Is Anonymous Data a Myth?
Your data is valuable – so why are you giving it away?
Your data is valuable stuff. Without it, companies have to resort to guesswork to find out what consumers really want. In some instances, it can be fairly obvious when a company is accessing your information. Unfortunately, what most people don’t realise is that their data is being used almost constantly without them knowing what for or by who. Even supposedly anonymous data can help to form a highly accurate personal profile, and there’s very little that can be done to stop it. Through personalised ad campaigns and ever more targeted marketing, the invasion of virtual spaces is coming to light. Now that consumers are beginning to understand just how much their data is worth, how will this disrupt business?
Who let the data out?
Earlier this year, Gilad Lotan examined a month’s worth of anonymised location data from two different BuzzFeed users. Lotan, who is BuzzFeed’s vice president of data science, came back with a wealth of information in just a few days. By combining location data with publicly available data from social media sites, Lotan gradually created an informed and accurate identity profile of both users. While in some respects this is surprising, it is also sadly predictable. With the value of data so high, the application of effective de-anonymisation techniques is to be expected. To use certain services, exchanging some data is unavoidable. But this doesn’t mean selling your data soul. When data isn’t being used to improve personal user experience, why should you hand it over? While many people are wary about corporations gathering personal information, few know how to take active steps to reduce it.
“We’re told that data is so valuable, but at the same time we’re encouraged to give it all over to organisations. That doesn’t make sense. There’s a certain amount of wool being pulled over people’s eyes,” says Geoff White, technology journalist and personal data security expert.
Alongside security analyst Glenn Wilkinson, Geoff has co-written a stage show called, ‘The Secret Life of your Mobile Phone’, as demonstrated at Disruption Summit Europe earlier this year. Wilkinson & White show how the devices that we assume to be private to us are chatting away constantly with many others without us realising it.
“For example, if you’re logged into Facebook and you go to another website with the Facebook share button, Facebook knows you’ve visited that website. Even if you’re not actively using Facebook, they’re hoovering up your data.”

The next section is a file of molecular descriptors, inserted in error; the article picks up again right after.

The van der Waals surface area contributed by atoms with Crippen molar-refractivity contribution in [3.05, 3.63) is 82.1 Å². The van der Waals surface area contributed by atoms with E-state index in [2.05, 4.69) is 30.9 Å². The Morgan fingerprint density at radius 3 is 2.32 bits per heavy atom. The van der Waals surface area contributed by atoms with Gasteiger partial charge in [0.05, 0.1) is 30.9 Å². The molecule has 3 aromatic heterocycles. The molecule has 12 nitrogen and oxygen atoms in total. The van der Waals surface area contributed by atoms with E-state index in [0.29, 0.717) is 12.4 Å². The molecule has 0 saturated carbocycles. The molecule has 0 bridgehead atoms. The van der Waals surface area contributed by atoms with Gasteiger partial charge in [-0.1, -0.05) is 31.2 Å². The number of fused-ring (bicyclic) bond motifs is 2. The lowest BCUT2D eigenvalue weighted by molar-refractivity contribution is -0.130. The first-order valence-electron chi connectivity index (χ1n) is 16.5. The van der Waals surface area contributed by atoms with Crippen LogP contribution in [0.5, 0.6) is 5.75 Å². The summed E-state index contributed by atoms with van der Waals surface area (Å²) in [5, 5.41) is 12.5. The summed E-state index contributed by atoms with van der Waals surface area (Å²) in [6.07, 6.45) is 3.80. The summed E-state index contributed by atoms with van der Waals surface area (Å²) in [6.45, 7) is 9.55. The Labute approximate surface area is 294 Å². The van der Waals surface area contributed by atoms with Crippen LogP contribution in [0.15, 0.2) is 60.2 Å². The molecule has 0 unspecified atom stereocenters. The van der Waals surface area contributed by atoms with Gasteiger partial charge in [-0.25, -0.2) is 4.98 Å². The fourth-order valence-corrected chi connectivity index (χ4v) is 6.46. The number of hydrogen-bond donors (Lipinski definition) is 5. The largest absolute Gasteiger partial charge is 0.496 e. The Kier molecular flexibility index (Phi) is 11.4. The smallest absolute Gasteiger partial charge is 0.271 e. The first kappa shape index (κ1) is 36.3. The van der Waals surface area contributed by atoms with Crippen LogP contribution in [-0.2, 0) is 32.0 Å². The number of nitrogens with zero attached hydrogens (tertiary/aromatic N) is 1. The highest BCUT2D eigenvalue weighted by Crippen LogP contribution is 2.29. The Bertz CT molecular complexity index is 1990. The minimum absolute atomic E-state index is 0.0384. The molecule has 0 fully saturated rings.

Disrupting attitudes to data
If you have a valuable asset, you want to be able to protect it. But how do you secure something that you can’t see? General data security tips include installing antivirus software and backing up files, but these are techniques to make life harder for cybercriminals, not corporations. Perhaps the simplest way to curb the amount of data that businesses can get hold of is to log out of apps and websites. Turning off WiFi, mobile data, Bluetooth and of course location services can also reduce your digital footprint. There are also certain settings options which can be tweaked to reduce ad suggestions. To some extent, it will always be possible to find out some online information about an individual. From a business perspective, the increasing awareness of data protection techniques is perhaps unwanted. The more protective people are about personal info, the harder it will be for corporations to take advantage of them. Nonetheless, this could also create an opportunity for conscientious companies. By inviting users to share data instead of readily taking it, they will create a more positive relationship. They will also be able to provide the relevancy that’s often lost by existing companies when they apply questionable guesswork.
The continuing data security debate is far more complicated than a fight between manipulative corporations and ignorant consumers. Businesses aren’t the enemy. Even so, the more personal data they gather without being completely transparent, the more people will obstruct them. If data is an asset, which it certainly is, then it makes sense to guard it. At the moment the majority of people either don’t know how or simply can’t be bothered. But as businesses probe further into our lives, this attitude will change. If corporations want to retain their customer base, they will have to respond very carefully.
How can you retain ownership of your data? Are corporations in danger of overstepping the mark? Is there such a thing as anonymous data? Share your thoughts and opinions.